Although a number of global cloud providers has already started deploying independent audits under ISO or similar standards in order to attest to the reliability and legal compliance of certain functions of their cloud services with data protection laws, until recently, there has been no comprehensive standard designed specifically for the processing of personally identifiable information (“PII”) in the cloud.
In August this year, the International Organization for Standardization and International Electrotechnical Commission published a new set of rules providing the first standard for handling PII in the cloud – ISO/IEC 27018:2014. The standard has the potential to become a new global point of reference for assessing compliance of cloud services with data protection requirements for all organizations considering a move to the cloud and selecting the best provider.
The general requirements set out by ISO 27018 to a large extent reflect those contained in the EU data protection legislation, as further developed by the legally non-binding, but authoritative and widely-recognized, opinions of Article 29 Working Party and relevant case-law. As such, ISO 27018 combines and further elaborates on a number of key data protection requirements already applicable in a number of jurisdictions across the EU and worldwide, and serves as a useful benchmark for cloud customers and cloud providers alike when it comes to the protection of personal data in the cloud virtually anywhere in the world.
The key similarities with EU data protection framework can be found in the following main areas: the requirement that data processors strictly follow their customers’ instructions, respect the purpose limitation of the data processing operations, refrain from processing PII for marketing or advertising purposes without the customer’s express consent (which cannot be made a condition for receiving the service), and maintain transparency regarding the locations where PII is being stored and processed, which includes transparency regarding all subcontractors. The new standard further requires that cloud providers undergo periodic independent information security reviews by a third party, which is also a condition for maintaining the once obtained certification.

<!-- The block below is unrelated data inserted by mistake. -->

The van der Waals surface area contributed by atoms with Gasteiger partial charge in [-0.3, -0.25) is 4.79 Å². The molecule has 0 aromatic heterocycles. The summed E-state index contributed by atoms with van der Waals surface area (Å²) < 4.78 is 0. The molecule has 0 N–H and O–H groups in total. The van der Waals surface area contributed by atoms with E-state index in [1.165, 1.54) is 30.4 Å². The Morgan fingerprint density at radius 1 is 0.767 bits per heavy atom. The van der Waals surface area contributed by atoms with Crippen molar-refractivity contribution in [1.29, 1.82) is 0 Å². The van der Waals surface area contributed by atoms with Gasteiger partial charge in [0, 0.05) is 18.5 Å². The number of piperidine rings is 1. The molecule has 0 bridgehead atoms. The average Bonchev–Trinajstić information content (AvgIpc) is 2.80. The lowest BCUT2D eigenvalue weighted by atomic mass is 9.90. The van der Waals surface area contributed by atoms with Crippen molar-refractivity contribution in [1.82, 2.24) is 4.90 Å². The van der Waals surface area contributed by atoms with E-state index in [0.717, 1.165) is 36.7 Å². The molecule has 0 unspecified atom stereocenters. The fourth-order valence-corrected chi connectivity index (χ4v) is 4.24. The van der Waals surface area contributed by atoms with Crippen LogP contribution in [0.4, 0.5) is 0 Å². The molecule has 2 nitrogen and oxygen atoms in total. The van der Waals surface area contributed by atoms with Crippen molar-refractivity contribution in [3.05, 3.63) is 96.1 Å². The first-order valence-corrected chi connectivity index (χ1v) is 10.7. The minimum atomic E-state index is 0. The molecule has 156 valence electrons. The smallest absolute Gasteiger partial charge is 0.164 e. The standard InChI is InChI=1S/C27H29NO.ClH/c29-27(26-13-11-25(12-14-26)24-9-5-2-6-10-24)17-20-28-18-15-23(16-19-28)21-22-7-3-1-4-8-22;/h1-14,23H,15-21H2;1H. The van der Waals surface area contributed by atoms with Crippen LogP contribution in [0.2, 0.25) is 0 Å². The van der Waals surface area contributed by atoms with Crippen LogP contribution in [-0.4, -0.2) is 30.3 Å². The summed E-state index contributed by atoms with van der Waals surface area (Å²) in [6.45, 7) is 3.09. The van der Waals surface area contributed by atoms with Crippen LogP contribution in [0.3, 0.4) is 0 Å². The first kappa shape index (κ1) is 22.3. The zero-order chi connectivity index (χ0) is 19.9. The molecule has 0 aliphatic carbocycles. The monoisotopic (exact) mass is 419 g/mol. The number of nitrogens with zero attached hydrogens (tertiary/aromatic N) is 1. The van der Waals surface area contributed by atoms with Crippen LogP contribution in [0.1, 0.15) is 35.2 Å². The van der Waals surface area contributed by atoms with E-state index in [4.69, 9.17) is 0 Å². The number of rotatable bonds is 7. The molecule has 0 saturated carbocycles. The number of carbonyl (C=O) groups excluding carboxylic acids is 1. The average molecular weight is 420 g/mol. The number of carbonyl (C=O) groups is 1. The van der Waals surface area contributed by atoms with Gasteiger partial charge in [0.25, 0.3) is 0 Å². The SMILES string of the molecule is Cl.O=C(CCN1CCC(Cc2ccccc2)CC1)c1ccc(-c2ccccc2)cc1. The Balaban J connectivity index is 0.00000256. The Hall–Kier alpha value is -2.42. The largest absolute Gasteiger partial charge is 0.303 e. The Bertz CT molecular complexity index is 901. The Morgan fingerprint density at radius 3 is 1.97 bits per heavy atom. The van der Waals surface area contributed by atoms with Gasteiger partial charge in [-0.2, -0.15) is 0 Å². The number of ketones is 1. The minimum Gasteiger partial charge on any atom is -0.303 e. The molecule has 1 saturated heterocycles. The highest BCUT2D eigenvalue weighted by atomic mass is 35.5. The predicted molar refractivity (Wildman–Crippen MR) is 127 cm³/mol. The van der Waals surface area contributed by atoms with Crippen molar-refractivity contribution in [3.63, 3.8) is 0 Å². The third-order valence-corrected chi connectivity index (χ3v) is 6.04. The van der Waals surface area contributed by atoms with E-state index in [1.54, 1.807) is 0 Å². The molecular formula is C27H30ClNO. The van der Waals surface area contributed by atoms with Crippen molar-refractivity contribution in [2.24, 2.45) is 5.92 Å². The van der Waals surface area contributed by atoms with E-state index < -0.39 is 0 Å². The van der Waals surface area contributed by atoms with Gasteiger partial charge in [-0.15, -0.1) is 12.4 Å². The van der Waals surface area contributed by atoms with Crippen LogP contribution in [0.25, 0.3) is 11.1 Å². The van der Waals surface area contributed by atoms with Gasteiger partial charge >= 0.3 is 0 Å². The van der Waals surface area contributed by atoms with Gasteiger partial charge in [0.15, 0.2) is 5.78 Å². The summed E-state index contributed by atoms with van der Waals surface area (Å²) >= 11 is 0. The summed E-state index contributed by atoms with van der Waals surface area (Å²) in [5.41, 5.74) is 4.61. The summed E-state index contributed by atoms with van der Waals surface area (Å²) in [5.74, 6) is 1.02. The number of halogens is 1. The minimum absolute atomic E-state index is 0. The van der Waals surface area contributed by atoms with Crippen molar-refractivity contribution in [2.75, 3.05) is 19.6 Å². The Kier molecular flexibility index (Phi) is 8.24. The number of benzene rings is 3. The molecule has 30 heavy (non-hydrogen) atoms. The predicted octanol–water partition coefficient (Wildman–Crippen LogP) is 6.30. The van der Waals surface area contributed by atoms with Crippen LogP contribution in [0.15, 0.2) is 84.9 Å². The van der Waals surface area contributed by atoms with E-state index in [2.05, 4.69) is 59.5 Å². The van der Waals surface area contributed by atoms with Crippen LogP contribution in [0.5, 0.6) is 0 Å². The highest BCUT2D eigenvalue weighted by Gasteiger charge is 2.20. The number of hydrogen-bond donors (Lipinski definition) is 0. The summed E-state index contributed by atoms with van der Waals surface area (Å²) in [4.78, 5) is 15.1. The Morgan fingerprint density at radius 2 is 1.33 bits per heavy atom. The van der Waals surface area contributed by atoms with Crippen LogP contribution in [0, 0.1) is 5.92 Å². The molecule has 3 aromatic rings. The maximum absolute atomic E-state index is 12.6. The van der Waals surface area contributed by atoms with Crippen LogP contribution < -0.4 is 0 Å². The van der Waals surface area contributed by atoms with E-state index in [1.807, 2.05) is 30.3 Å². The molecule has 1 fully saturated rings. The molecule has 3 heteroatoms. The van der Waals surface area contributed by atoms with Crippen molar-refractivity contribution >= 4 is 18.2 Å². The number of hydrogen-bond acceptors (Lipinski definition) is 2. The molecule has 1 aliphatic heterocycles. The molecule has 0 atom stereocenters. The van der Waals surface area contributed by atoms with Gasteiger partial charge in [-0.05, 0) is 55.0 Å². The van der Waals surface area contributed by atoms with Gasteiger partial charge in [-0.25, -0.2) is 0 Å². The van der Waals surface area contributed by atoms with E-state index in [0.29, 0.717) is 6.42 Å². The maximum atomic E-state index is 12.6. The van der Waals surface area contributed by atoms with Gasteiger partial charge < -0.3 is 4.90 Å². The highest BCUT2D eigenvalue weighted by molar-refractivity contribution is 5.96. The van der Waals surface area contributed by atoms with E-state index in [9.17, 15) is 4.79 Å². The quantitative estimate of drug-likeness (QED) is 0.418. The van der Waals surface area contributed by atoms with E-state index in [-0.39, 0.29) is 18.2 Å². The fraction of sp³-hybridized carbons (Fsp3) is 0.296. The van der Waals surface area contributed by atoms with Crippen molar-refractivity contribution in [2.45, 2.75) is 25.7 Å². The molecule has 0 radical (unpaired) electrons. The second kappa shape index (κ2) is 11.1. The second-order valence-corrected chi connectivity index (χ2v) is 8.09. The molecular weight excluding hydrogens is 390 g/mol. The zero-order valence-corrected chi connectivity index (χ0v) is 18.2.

Apart from these general requirements, ISO 27018 contains much more detailed specification of standards and controls to be implemented by a cloud services provider. The standard was developed taking into account the requirements already contained in ISO 27002, which is a technical standard providing for a number of requirements and good practices designed to ensure information security of data in general. ISO 27018 sets out additional controls and associated guidance that supplement those prescribed by ISO 27002 and that are tailored specifically to handling PII in the cloud. These controls are listed under several categories, including:
- Information security policies;
- Human resource security;
- Access control;
- Physical and environmental security;
- Operations security (including areas such as protection from malware, back-ups, logging, monitoring and technical vulnerability management);
- Communications security; and
- Information security incident management.
In addition, Annex A of ISO 27018 lists 11 principles that underpin privacy in cloud and that cover inter alia: the means of obtaining consent for processing PII; purpose legitimacy and specification; data minimization; openness, transparency, and notice; data use and retention; or accountability.
Who can rely on ISO 27018